8P-s-P1: Cayley-Bacharach Point

The Cayley-Bacharach point in an Octangle is defined as follows:
Let P1,...,P8 be eight distinct points in the plane, no three of which collinear, and no six of them on a conic. There exists a unique ninth point P9 such that every cubic curve through P1,...,P8 also contains P9.

In next picture an example is given of 4 vertices of a Reference Quadrangle combined with the centroids of the 4 component triangles (together 8 points) producing a Cayley Bacharach point common for all cubics through this 8 points.
 
8P s P1 Cayley Bacharach Point

Many properties can be derived from the Cayley Bacharach Theorem, especially when a cubic is degenerated, for example in a conic and two lines, etc.

See also QFG-messages #732, #733, #736, #737, #1476, #1491, #1517, #1696, #1698-1701, #1733.

Calculation of coordinates:
In http://arxiv.org/pdf/1405.6438v2.pdf (Cayley-Bacharach Formulas by Qingchun Ren, Jürgen Richter-Gebert and Bernd Sturmfels) is given a method for calculating this point.

Let P1 = (x1:y1:z1), P2 = (x2:y2:z2), etc.
Let C(P1,P2,P3,P4,P5,P6) = Determinant of

8P s P1 CB Point Determinat 1
 
Let D(P1;P2,P3,P4,P5,P6,P7,P8) = Determinant of

8P s P1 CB Point Determinat 2

Cx = C(P1,P4,P5,P6,P7,P8),

Cy = C(P2,P4,P5,P6,P7,P8),
Cz = C(P3,P4,P5,P6,P7,P8),
Dx = D(P1;P2,P3,P4,P5,P6,P7,P8),
Dy = D(P2;P3,P1,P4,P5,P6,P7,P8),
Dz = D(P3;P1,P2,P4,P5,P6,P7,P8).

The Cayley-Bacharach point is given by the formula:

                                     P9 = CxDyDz · P1 + DxCyDz · P2 + DxDyCz · P3


Correspondence with EQF:
Eckart Schmidt wrote next properties of the Cayley Bacharach Point (CB-point) in relationship to Quadrangles/Quadrigons at Ref-34, QFG#2640:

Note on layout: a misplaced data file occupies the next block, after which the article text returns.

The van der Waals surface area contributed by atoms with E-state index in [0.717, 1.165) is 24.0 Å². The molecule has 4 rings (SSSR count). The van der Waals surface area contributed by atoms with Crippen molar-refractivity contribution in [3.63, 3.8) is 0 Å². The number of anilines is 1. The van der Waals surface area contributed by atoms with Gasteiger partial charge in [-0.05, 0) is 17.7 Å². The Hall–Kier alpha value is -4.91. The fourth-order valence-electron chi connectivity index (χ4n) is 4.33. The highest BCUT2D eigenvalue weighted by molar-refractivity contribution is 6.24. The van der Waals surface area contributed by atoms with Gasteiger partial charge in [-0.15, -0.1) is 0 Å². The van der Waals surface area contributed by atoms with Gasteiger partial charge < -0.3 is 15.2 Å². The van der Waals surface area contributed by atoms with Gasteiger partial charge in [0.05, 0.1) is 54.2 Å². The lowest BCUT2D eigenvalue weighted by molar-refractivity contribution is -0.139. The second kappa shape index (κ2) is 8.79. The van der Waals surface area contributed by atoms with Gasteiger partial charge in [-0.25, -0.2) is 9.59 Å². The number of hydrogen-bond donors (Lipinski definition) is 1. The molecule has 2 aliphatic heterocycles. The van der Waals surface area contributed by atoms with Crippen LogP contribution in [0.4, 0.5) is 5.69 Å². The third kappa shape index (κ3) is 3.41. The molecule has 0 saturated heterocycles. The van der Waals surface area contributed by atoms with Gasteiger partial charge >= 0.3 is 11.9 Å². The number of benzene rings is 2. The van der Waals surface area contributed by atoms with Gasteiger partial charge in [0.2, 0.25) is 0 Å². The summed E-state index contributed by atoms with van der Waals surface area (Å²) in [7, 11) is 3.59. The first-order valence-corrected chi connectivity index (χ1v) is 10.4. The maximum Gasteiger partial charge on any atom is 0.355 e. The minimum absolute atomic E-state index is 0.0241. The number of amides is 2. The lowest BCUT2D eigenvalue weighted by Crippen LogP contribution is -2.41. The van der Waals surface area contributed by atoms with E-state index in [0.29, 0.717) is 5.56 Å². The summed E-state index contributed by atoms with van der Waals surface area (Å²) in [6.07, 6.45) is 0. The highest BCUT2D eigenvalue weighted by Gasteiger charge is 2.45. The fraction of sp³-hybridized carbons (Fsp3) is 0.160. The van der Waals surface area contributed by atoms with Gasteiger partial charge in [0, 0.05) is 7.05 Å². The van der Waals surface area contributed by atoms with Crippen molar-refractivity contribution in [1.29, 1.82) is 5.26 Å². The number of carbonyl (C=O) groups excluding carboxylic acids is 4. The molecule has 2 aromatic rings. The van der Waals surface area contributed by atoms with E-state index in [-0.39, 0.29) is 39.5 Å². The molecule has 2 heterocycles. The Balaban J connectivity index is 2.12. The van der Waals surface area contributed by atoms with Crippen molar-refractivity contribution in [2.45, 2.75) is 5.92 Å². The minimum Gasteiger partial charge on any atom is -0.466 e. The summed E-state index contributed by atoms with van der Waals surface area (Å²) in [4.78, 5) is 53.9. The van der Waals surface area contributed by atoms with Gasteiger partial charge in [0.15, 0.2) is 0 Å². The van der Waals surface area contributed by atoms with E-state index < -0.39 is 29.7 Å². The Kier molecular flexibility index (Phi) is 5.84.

(1) Consider the vertices of a quadrangle and their complements wrt the remaining triangle.
The CB-point of these 8 points is QA-P1.
(2) Consider the vertices of a quadrangle and their anticomplements wrt the remaining triangle.
The CB-point of these 8 points is a new QA-point
... on a QA-circumscribed conic through QA-P10 and QA-P5
... and a parallel to QA-P1.QA-P16 through QA-P5,
... with tangent through QA-P16.
(3) Consider the vertices of a quadrangle and the in-/ex-centers of the Miquel triangle QA-Tr2.
The CB-point of these 8 points
... is the 3rd intersection of QA-Cu1 and Q.QA-P41
... with Q = intersection of QA-Cu1 and its asymptote (see EQF).
(4) Consider the vertices of a quadrangle and their isogonal conjugates wrt the Miquel triangle,
The CB-point of these 8 points is the tangential of Q wrt QA-Cu1.
(5) Consider the vertices of a quadrangle, its mid-DT and QA-P10.
The CB-point of these 8 points is the 2nd intersection of QA-P16.QA-P20 and the QA-circumconic through QA-P20.
(6) Consider the vertices of a quadrigon and the 4th parallelogram points of three consecutive vertices.
The CB-point of these 8 points is the reflection of QG-P1 in QG-P15.
(The QA-triangle of these CB-points is homothetic to QA-Tr1 wrt QA-P1 and factor -3.)
(7) Consider the vertices of QA-Tr1 and QA-Tr2 on QA-Cu1
... with Q and QA-P3: CB-point = QA-Tf2(res(QA-P4,QA-P41)) = QA-P41,
... with Q and QA-P4: CB-point = QA-Tf2(res(QA-P3,QA-P41)),
... with QA-P3 and QA-P4: CB-point = QA-Tf2(res(Q,QA-P41),
... with QA-P4 and QA-P41: CB-point = QA-Tf2(res(Q,QA-P3)).
Or: If you take the vertices of QA-Tr1 and QA-Tr2 and two of the points Q, QA-P3, QA-P4, QA-P41,
you get the CB-point as QA-Tf2-image of the 3rd intersection of QA-Cu1 and the line through the other two points.
(8) Consider the vertices of a quadrangle and Q, QA-P3, QA-P4, QA-P41.
The CB-point of these 8 points is res(Q,QA-Tf2(res(QA-P3,QA-P41))), where res(X, Y) = 3rd intersection of QA-Cu1 and XY.

Other Properties:
Let P1P2P3P4 be a quadrangle and when P5P6P7 is its diagonal triangle and P8 is some random point, then P9 = QA-Tf2(P8). See Ref-34, Seiichi Kirikami, QFG#1698.